“Fuck sorry. I’m think I should divorce you!” I walked out, slamming doors and pushing over furniture. I slung the kitchen table against the wall, shattering cups and a sugar bowl. My arms suddenly felt limp, and I dropped the flowers. I was arguing and cursing, seemingly to no one. I gasped for air; my chest heaved in and out.
What was I to do?
Later, I filed for divorce. Ellen and Yolanda took the girls to a women’s shelter. I didn’t know it at first, but Yolanda associated with powerful women. She also knew their actions would give Ellen special privileges when it came to the terms of any divorce, including custody of our children.
In the end, I lost out, once again. She took half of everything I had and kept our girls. And while I was responsible for paying child support, the courts ruled that I could only use Skype or Facebook to “visit” them – for one hour a week. I was not allowed to have any physical contact with my own flesh and blood.
Search for help
Eventually, I decided enough was enough. These were my children, too, and I sought information and support that could help me get justice – and spend the precious time with them that any father should.
But no matter what I tried or how much I spent, I failed. I fought in court for years and never had even one judgement in my favor. The odds were always against me. I couldn’t prove it, of course, but it seemed was a feminist lesbian cabal behind the scenes stirring up endless hate toward me – and other men –that repeatedly bolstered my soon-to-be-ex-wife’s claims.
Over time, I experience terrifying thoughts about myself and the future of anyone who might end up this way. I was tortured with sleeplessness and my health deteriorated. Darkness overshadowed anything I said or did. It took me years to understand that I was suffering from depression and suicidal ideation.
I saw myself locked in the Nazi death camp again, full of feces and human body odors and at night parasites feed off my flesh. In my struggle to survive I squashed each vermin, killing them one at a time until the putrid death stench makes me want to retch, or surrender to the inevitable. Then finally, I just ignore the parasites and lets them feed. I was starved for food and dreamed of eating my pet dog.
I contacted men’s rights and divorced dads’ websites. I went to a meeting organized by a group called DADS but discovered it was actually a feminist front, intent on convincing me I was the problem. I connected with Men Going Their Own Way (MGTOW) and discovered there were thousands in similarly sad circumstances.
Everywhere I looked, in fact, I saw others like me – faces pale and crumpled, looking away, trapped and downtrodden. Unfortunately, while some offered support, I still didn’t have access to my girls. I thought of suicide as hope waned. I began seeing a therapist, who helped ease my pain but offered no advice that would help me be with my kids.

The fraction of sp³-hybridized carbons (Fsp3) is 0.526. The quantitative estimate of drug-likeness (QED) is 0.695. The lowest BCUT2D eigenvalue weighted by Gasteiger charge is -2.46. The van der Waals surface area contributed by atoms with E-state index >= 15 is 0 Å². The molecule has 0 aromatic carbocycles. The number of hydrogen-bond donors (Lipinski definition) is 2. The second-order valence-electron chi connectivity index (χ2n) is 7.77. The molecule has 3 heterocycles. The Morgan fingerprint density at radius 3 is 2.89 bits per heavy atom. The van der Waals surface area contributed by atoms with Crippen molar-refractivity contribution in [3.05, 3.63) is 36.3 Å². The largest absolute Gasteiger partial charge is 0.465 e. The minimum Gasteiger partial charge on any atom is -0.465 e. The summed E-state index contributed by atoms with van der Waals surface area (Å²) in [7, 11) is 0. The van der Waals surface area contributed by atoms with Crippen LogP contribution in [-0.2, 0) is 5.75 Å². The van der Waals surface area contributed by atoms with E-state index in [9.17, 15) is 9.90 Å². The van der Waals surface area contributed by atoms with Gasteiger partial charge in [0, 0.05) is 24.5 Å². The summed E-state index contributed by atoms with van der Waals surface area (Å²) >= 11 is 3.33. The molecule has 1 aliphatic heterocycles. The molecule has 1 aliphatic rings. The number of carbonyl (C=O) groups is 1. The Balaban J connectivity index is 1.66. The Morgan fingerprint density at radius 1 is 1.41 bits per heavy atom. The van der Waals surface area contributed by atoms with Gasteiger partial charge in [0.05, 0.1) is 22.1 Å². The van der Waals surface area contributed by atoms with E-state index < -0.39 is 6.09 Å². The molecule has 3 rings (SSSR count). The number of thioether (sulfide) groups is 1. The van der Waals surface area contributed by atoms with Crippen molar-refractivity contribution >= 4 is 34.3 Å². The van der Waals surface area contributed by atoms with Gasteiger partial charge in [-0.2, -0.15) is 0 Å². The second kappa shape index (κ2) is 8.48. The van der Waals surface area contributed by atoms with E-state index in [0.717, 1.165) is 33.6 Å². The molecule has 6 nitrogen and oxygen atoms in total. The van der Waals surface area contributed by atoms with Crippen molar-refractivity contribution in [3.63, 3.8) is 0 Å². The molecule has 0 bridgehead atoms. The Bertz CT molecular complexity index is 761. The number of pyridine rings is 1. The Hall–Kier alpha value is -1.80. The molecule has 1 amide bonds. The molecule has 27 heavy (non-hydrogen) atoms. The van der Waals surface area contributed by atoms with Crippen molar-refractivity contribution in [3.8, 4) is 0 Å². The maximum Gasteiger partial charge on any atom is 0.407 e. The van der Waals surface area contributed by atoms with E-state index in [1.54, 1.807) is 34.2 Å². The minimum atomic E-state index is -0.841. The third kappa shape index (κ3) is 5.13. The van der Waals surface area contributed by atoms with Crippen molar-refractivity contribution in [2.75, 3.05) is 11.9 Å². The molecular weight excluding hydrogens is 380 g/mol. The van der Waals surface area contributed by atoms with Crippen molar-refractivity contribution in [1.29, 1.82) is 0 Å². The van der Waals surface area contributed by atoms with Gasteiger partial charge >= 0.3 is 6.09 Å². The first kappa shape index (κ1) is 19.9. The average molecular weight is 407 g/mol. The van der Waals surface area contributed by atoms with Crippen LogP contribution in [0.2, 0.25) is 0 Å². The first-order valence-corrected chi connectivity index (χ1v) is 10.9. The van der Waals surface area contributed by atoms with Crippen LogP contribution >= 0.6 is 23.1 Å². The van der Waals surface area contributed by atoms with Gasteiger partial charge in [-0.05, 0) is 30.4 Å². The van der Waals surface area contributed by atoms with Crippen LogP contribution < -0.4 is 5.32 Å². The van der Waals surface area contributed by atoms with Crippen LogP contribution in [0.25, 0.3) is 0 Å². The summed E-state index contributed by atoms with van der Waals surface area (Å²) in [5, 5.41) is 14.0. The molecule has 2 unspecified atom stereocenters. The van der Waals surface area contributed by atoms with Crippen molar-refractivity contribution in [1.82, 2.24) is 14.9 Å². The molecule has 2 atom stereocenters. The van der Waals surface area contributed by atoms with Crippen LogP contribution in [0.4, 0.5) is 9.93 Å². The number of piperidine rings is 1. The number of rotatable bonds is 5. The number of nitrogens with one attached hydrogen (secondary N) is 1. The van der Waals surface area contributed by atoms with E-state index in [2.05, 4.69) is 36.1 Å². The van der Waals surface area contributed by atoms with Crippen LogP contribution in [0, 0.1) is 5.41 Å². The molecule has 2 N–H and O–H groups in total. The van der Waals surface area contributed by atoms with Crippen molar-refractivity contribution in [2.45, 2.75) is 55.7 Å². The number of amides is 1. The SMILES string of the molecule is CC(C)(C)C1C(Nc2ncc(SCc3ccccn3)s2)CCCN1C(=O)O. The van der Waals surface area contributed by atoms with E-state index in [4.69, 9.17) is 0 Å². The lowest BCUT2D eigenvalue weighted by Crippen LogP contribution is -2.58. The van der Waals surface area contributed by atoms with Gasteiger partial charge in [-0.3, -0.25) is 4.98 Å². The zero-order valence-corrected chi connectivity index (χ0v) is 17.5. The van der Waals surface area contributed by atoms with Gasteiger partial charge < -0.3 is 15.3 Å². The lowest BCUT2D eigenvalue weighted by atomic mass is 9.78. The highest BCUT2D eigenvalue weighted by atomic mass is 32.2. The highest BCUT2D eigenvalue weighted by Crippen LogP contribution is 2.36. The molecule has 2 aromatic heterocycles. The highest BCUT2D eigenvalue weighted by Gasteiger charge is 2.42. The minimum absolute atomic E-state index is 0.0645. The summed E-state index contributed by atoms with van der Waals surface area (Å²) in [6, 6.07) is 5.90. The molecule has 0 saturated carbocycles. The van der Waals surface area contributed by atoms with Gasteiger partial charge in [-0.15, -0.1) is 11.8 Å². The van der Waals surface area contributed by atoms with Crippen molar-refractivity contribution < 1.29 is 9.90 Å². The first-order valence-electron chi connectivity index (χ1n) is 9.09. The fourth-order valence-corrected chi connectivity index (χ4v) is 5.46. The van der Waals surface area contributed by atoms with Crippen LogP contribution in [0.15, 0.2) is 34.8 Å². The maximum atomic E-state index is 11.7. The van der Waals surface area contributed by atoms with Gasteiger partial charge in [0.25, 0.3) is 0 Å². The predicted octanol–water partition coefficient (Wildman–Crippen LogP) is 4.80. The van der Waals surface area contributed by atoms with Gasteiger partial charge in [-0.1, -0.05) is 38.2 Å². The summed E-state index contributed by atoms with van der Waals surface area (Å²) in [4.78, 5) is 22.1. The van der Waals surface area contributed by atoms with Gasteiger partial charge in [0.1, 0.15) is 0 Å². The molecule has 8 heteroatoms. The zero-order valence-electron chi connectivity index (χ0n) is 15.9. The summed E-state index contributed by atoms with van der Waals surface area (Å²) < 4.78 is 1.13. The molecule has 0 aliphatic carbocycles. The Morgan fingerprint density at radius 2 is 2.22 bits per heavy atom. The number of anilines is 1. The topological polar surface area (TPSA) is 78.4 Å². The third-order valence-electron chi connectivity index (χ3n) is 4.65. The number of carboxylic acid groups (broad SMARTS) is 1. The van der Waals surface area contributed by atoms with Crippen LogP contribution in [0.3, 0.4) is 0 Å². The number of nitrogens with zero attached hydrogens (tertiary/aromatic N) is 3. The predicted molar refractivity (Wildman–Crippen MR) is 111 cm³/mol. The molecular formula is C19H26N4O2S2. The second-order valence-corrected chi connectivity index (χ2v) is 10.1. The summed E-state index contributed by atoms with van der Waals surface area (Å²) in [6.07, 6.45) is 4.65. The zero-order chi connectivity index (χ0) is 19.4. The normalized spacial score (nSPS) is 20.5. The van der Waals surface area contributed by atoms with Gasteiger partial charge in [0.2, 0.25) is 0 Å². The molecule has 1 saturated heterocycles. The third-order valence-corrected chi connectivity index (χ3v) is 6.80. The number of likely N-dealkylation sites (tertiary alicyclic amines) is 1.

The truth comes out
Still, I carried on. Whether I could see them in person or not, I was determined to have my time with my two girls anyway I could.
One day, while I was speaking to them on a video call, Cynthia asked, “Why do you still have to pay child support while we live with two working women?”
She is so bright, I thought to myself. “The legal system demands it or else I’ll be sent to jail.”
“No!” Carol said with a cry.
“I’m afraid our system of ‘justice’ favors women over men.”
“That is not fair, Daddy.”
A lump formed in my throat. “No, it isn’t. Unfortunately, society doesn’t respect fathers much.”
“But we respect and love you.” My daughters said.
I lowered my head and my face screwed into a dry cry. I choked back hitches and gulps, not wanting to upset them. My lungs collapsed as the words I’d waited a lifetime to hear left me unable to breathe, let alone talk.
“Hello?” Cynthia said.
“I’m h—here.” It felt as if a pile of sealed letters had been ripped open, all at once.
“You OK?” She asked.
I squeezed my eyes tight, tears ebbing from the corners. “I’m perfect.”
“Say, Dad, do you remember how you used to frighten the boogeymen away from under our bed and closet?”
“Sure I do, honey.”
“We loved that.”
“So did I.”
Cynthia added. “I sometimes think the boogeyman must be a woman.”
About the Author
Tim Patten’s latest book Masculinity Is Our Future is also available in audio format. He has published the handy investment guide: MGTOW, Building Wealth and Power. And MGTOW Why I Cheat– 11 campfire stories for men’s ears only. All his books and articles are a celebration of masculinity and pay homage to the modern men’s liberation movement.